15 April 2014
The ability of forests to absorb carbon from atmosphere depends on nutrients available in the forest soils, according to a recent study.
An international team of researchers found that forests growing in fertile soils with ample nutrients are able to sequester about 30 percent of the carbon that they take up during photosynthesis. In contrast, forests growing in nutrient-poor soils may retain only 6% of that carbon. The rest is returned to the atmosphere as respiration.
"In general, nutrient-poor forests spend a lot of energy -- carbon -- through mechanisms to acquire nutrients from the soil, whereas nutrient-rich forests can use that carbon to enhance biomass production," Marcos Fernandez-Martinez, first author of the paper and researcher at the Center for Ecological Research and Forestry Applications (CREAF) and the Spanish National Research Council (CSIC), said in a statement.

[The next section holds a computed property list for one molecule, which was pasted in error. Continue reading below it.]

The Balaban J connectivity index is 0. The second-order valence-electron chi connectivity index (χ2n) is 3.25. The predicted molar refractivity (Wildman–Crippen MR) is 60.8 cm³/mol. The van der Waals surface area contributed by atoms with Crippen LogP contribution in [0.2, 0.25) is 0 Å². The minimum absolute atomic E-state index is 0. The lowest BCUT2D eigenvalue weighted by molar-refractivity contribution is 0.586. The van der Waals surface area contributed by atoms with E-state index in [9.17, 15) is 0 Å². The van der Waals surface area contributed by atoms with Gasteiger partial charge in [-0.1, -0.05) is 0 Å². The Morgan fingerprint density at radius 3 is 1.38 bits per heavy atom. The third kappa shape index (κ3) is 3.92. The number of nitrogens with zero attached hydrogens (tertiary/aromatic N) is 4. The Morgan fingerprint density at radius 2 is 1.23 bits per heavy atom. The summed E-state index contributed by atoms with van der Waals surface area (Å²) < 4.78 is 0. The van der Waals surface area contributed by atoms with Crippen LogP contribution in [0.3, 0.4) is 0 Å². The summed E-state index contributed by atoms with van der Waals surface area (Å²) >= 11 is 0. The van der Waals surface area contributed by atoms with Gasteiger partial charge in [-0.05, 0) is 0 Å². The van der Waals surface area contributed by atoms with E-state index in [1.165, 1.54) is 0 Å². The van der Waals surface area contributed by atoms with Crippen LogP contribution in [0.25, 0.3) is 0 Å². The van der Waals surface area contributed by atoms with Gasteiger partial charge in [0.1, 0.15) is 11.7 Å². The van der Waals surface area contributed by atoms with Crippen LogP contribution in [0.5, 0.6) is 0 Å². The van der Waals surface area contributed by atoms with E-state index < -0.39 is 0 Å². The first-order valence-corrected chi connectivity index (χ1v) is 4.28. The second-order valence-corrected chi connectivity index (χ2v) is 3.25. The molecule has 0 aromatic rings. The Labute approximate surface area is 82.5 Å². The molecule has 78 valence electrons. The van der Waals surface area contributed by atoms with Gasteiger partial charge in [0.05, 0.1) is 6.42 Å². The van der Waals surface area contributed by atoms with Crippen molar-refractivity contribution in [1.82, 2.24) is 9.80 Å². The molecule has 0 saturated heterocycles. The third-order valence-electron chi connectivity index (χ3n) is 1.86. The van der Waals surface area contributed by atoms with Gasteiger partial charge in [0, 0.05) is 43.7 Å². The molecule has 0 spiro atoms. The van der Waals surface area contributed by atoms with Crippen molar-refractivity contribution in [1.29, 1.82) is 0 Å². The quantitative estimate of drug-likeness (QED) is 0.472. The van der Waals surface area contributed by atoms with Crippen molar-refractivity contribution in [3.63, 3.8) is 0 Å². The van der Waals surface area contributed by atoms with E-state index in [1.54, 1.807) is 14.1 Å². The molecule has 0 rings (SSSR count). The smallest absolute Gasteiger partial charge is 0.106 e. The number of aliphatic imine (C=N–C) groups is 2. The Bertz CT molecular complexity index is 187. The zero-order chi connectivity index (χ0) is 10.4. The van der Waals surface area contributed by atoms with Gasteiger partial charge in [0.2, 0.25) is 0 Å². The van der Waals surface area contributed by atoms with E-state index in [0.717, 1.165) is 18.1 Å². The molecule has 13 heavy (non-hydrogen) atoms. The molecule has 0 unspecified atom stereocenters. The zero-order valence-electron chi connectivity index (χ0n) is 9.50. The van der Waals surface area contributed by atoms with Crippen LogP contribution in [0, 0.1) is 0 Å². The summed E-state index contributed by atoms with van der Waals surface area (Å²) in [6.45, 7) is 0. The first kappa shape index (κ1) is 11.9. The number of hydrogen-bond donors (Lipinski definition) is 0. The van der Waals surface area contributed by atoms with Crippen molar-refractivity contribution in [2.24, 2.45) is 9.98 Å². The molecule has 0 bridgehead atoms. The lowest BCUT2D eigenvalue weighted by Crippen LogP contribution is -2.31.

Researchers noted that until now, scientific models to predict forest carbon sequestration on a global scale had only considered the amount of nitrogen in the soil and did not take into account other constraints such as phosphorus or the pH of the soil, which is related to the availability of nutrients.
The new study includes both those factors as well as nitrogen availability, in an analysis synthesizing data from 92 forests in different climate zones on the planet. Tropical rainforests had the poorest nutrient availability, and the lowest efficiency for carbon sequestration, the researchers found.
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